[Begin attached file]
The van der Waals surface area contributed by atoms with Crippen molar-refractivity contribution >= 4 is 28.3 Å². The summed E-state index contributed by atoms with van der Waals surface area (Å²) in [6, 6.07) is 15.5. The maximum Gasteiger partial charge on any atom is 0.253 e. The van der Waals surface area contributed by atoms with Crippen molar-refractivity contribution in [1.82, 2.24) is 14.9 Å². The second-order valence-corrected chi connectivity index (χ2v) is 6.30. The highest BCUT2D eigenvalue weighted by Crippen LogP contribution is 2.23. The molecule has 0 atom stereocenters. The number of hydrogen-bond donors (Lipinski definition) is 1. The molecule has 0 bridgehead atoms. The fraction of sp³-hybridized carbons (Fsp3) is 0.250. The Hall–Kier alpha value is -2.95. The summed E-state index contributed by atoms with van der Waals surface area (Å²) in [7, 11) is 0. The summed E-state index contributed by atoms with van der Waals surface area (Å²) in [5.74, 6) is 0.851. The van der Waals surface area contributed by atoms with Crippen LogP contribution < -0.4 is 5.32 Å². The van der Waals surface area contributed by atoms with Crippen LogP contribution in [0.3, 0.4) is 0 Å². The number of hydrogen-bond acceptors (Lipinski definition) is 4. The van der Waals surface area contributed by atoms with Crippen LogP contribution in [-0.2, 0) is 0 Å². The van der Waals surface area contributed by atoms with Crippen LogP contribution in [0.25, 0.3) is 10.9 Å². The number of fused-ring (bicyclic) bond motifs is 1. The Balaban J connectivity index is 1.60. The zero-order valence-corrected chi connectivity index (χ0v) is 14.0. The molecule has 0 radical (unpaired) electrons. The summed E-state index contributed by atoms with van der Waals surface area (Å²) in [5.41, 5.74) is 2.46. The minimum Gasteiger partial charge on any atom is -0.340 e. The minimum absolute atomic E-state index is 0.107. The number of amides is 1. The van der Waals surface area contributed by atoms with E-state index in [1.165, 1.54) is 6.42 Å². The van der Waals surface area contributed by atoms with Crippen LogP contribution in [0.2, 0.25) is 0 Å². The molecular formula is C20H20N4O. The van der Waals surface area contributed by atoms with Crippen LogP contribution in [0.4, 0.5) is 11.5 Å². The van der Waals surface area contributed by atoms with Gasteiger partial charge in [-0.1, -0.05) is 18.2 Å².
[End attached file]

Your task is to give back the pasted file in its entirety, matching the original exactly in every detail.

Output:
The van der Waals surface area contributed by atoms with Crippen molar-refractivity contribution >= 4 is 28.3 Å². The summed E-state index contributed by atoms with van der Waals surface area (Å²) in [6, 6.07) is 15.5. The maximum Gasteiger partial charge on any atom is 0.253 e. The van der Waals surface area contributed by atoms with Crippen molar-refractivity contribution in [1.82, 2.24) is 14.9 Å². The second-order valence-corrected chi connectivity index (χ2v) is 6.30. The highest BCUT2D eigenvalue weighted by Crippen LogP contribution is 2.23. The molecule has 0 atom stereocenters. The number of hydrogen-bond donors (Lipinski definition) is 1. The molecule has 0 bridgehead atoms. The fraction of sp³-hybridized carbons (Fsp3) is 0.250. The Hall–Kier alpha value is -2.95. The summed E-state index contributed by atoms with van der Waals surface area (Å²) in [7, 11) is 0. The summed E-state index contributed by atoms with van der Waals surface area (Å²) in [5.74, 6) is 0.851. The van der Waals surface area contributed by atoms with Crippen LogP contribution < -0.4 is 5.32 Å². The van der Waals surface area contributed by atoms with Crippen LogP contribution in [0.3, 0.4) is 0 Å². The number of hydrogen-bond acceptors (Lipinski definition) is 4. The van der Waals surface area contributed by atoms with Crippen LogP contribution in [-0.2, 0) is 0 Å². The van der Waals surface area contributed by atoms with Crippen LogP contribution in [0.25, 0.3) is 10.9 Å². The number of fused-ring (bicyclic) bond motifs is 1. The Balaban J connectivity index is 1.60. The zero-order valence-corrected chi connectivity index (χ0v) is 14.0. The molecule has 0 radical (unpaired) electrons. The summed E-state index contributed by atoms with van der Waals surface area (Å²) in [5.41, 5.74) is 2.46. The minimum Gasteiger partial charge on any atom is -0.340 e. The minimum absolute atomic E-state index is 0.107. The number of amides is 1. The van der Waals surface area contributed by atoms with E-state index in [1.165, 1.54) is 6.42 Å². The van der Waals surface area contributed by atoms with Crippen LogP contribution in [0.2, 0.25) is 0 Å². The molecular formula is C20H20N4O. The van der Waals surface area contributed by atoms with Crippen LogP contribution in [0.4, 0.5) is 11.5 Å². The van der Waals surface area contributed by atoms with Gasteiger partial charge in [-0.1, -0.05) is 18.2 Å².